I don't usually post on a Saturday, but with tomorrow being the first night of Hanukkah and the celebration of the special Christmas Recipe eBook, I thought I would whip up this little post for you guys.
Back in October, Debenhams asked me if I wanted to participate in their Christmas Recipe eBook. As I'm hopeless with most recipes, I decided on the tried and true Hanukkah latke. You can see my recipe and everyone else's here--which is a great little addition to your holiday!
If you're interested, latkes are eaten during the eight nights of Hanukkah to commemorate the miracle of the oil. The Greeks attempted to destroy a Jewish temple, but when the Jews took it back to rededicate it, they needed to burn the lights in the menorah for eight days. They only had enough oil for one, but it miraculously burned for eight nights. To celebrate this, we eat foods dipped in oil (traditionally latkes and donuts, but nowadays with the unhealthy modern diet, you could almost do anything).
Here's the recipe:
1 kg of potatoes
1-2 eggs (depending on how sticky you want your consistency)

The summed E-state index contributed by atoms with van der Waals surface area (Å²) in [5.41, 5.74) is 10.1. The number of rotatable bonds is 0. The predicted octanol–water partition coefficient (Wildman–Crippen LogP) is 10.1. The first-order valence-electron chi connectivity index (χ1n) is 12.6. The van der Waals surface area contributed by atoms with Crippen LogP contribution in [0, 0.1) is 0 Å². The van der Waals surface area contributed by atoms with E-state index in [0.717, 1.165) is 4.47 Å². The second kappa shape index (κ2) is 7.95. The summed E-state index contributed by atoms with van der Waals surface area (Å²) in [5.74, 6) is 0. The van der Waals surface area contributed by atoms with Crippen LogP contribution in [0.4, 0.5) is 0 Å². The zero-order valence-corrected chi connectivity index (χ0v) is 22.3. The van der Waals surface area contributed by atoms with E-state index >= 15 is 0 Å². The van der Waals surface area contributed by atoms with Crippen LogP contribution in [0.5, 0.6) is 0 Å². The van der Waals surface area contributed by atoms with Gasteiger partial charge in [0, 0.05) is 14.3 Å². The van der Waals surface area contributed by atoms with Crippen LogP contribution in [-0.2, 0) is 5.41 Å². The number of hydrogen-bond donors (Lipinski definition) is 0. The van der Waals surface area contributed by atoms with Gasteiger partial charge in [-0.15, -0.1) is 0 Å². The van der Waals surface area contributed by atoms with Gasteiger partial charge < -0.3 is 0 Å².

Pinch of salt
25g of flour (optional and can be made without it)
Olive oil or vegetable oil for frying
1. Peel and then grate your potatoes.
2. Place the grated potatoes in cold water and once you've finished grating, leave them to soak for 5 minutes.
3. Drain grated potatoes in a colander.
4. Squeeze excess water out of potatoes by wrapping them in a paper towel and squeezing and then transferring them to a dry bowl. Do this a handful of grated potatoes at a time, otherwise not all of the moisture will be gone and the latkes will become soggy.
5. Beat the egg (or eggs if you want a stickier mixture) in a separate boil.
6. Peel the onion and then finely chop or grate it.
7. Add the egg, onion and optional flour to the grated potatoes and mix together.
8. Pour oil into a frying pan (not too much, but enough to thinly cover the bottom of the pan). Turn stove onto medium heat.
9. Place heaped tablespoons of the mixture into the oil. Flatten with a spatula to ensure even cooking. Keep the heat at medium so as not to burn bits. Turn over with the spatula and cook on the other side once the edges are golden brown. It typically takes 3-5 minutes on each side. Be sure to wear a cooking glove for this part, as no matter how careful you are, hot oil can still fly out of the pan and burn your hands, especially when flipping.
10. Put the finished latke flat on a brown paper bag so that the excess oil is soaked up.
11. Serve warm with applesauce or sour cream. Latkes may be reheated by being placed on a baking sheet and placed in the oven at 180 for 4-5 minutes.
Now get to spinning that dreidel and lighting those candles tomorrow at sunset!
And who could forget the Adam Sandler Hanukkah song? Always a classic (though clearly not a traditional song!).
And the version with the updated list of Jews (including Drake!):